Insider/Outsider Paradigm. The theme of insider/outsider arises in particular within a religious institutional view of activists. In other words, the insiders are the ordained clergy of the occupied spaces, and the outsiders are the Latina/o activists, regardless of their faith background. The insider/outsider paradigm does not discount the Latina/o activists’ faith or lack thereof but rather acknowledges the way that church leaders prevented organizing efforts. The dichotomy that Hinojosa raises is provocative. Religious leaders, myself included, are encouraged to consider how our platforms and resources are advancing or thwarting voices from marginalized neighborhoods and their advocates. Hinojosa’s examples point to pastors who were struggling for their own visibility within their denominations. Do we likewise thwart voices through the excuse that we are fighting our own struggles, or do we share these struggles with the emerging activists and seek partnership not just across religious inclinations but also across age, socioeconomic status, and geographies? These are the questions I continuously ask myself, and this book assures me they are questions to keep asking.
Sacred Space. One of the most potent illustrations of sacred space from Apostles of Change is the occupation of St. Basil church in Los Angeles, California, by the Católicos Por La Raza (CPLR: Catholics for the People), who were challenging the sacredness of a three-million-dollar building sitting geographically close to impoverished Mexican American and other communities of color. The juxtaposition between the (assumed) sacred church and the (assumed) non-sacred group of young Latina/o radicals makes for an intense story. In this and another of Hinojosa’s chapters, blood was shed over a people whom a religious authority had deemed as not sacred, raising the question: where is the sacred in physical violence against one’s neighbor? Or racial violence? By examining these spaces under the sacred paradigm, Hinojosa insinuates the profane and complicates traditionally held sacred spaces that became locations of struggle for survival for Latina/o communities.
As I read through the Católicos activism I was reminded of Friendship West Baptist Church’s advocacy for the removal of a mountain of shingles in Dallas’s southern sector. Dumped on a predominantly African American neighborhood, the illegal mountain of shingles was slowly destroying the vegetation and land as toxic chemicals seeped out of the materials and infiltrated the soil. Churches are sacred not only within their walls but also outside of them (good news for all during the pandemic restrictions). There is a sacredness, an act of worship to God, when church members embody the love and justice and mercy of God’s love.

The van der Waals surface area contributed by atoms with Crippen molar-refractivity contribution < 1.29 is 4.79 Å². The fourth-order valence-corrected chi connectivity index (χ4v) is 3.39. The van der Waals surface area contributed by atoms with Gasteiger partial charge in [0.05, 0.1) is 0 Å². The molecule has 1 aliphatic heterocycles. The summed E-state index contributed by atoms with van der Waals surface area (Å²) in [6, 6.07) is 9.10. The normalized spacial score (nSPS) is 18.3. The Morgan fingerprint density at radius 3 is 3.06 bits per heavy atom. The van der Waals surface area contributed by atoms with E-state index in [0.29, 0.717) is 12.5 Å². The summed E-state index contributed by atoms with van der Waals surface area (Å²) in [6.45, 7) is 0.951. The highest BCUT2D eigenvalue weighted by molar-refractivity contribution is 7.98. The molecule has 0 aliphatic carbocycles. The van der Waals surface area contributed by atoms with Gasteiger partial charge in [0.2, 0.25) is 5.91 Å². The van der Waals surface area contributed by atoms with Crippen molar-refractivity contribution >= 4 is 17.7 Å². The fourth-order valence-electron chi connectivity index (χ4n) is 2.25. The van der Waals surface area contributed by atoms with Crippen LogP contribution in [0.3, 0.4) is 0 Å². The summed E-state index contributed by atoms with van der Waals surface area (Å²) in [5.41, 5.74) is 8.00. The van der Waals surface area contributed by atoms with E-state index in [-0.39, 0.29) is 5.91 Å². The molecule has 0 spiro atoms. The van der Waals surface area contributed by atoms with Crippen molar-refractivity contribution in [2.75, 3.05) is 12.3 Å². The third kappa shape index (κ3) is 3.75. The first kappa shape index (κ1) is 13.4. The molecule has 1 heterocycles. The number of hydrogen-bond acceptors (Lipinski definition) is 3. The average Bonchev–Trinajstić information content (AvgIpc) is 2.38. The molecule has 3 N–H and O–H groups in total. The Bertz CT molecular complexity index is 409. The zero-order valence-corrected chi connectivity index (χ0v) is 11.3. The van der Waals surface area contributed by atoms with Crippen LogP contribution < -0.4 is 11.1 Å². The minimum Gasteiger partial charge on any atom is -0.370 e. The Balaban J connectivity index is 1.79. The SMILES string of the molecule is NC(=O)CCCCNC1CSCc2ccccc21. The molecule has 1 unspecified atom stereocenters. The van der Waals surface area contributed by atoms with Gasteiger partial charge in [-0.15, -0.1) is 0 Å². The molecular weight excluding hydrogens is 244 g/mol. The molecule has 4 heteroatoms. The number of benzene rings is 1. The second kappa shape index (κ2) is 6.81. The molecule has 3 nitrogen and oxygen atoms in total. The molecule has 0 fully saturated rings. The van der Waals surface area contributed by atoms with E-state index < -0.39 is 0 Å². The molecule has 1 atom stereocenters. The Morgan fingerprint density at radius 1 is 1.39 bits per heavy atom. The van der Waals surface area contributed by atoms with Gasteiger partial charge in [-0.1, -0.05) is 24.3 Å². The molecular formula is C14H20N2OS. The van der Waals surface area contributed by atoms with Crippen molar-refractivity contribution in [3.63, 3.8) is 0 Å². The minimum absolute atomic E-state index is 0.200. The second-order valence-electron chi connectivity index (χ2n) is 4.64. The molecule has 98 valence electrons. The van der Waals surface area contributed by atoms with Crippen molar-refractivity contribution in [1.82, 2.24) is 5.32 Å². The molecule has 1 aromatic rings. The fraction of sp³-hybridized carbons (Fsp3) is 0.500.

The most significant part of the book is its contribution to the emerging field of Latina/o religious history through story. Much more of such storytelling is needed to help guide the future. At present, over-resourced churches attempt to collaborate with their under-resourced Latina/o church plants, but the partnerships are usually not equitable, or the advocates are discounted for various reasons (not faithful enough, not mature enough, not able to comprehend enough, etc.). Hinojosa opens the door for such stories of present-day Latina/o church struggles to be told and documented. Personally, Hinojosa challenges me to listen to the stories and partner with emerging local activists from my neighborhoods over their legitimate concerns for the barrio.
Apostles of Change is not just really good storytelling of inspired Latina/o activists from history but also a “dreaming and imagining something new and then working to make it happen” (148). It is a reminder that Latina/o activists are not a new phenomenon; we have been around, we will continue to be around, and we invite you to the table to collaborate.
Noemi Vega Quiñones lives in Dallas, TX, virtually attends Friendship West Baptist Church while pursuing her PhD in Religious Ethics at Southern Methodist University (Dallas), and serves as Associate Minister for InterVarsity’s Latino/a Fellowship (LaFe).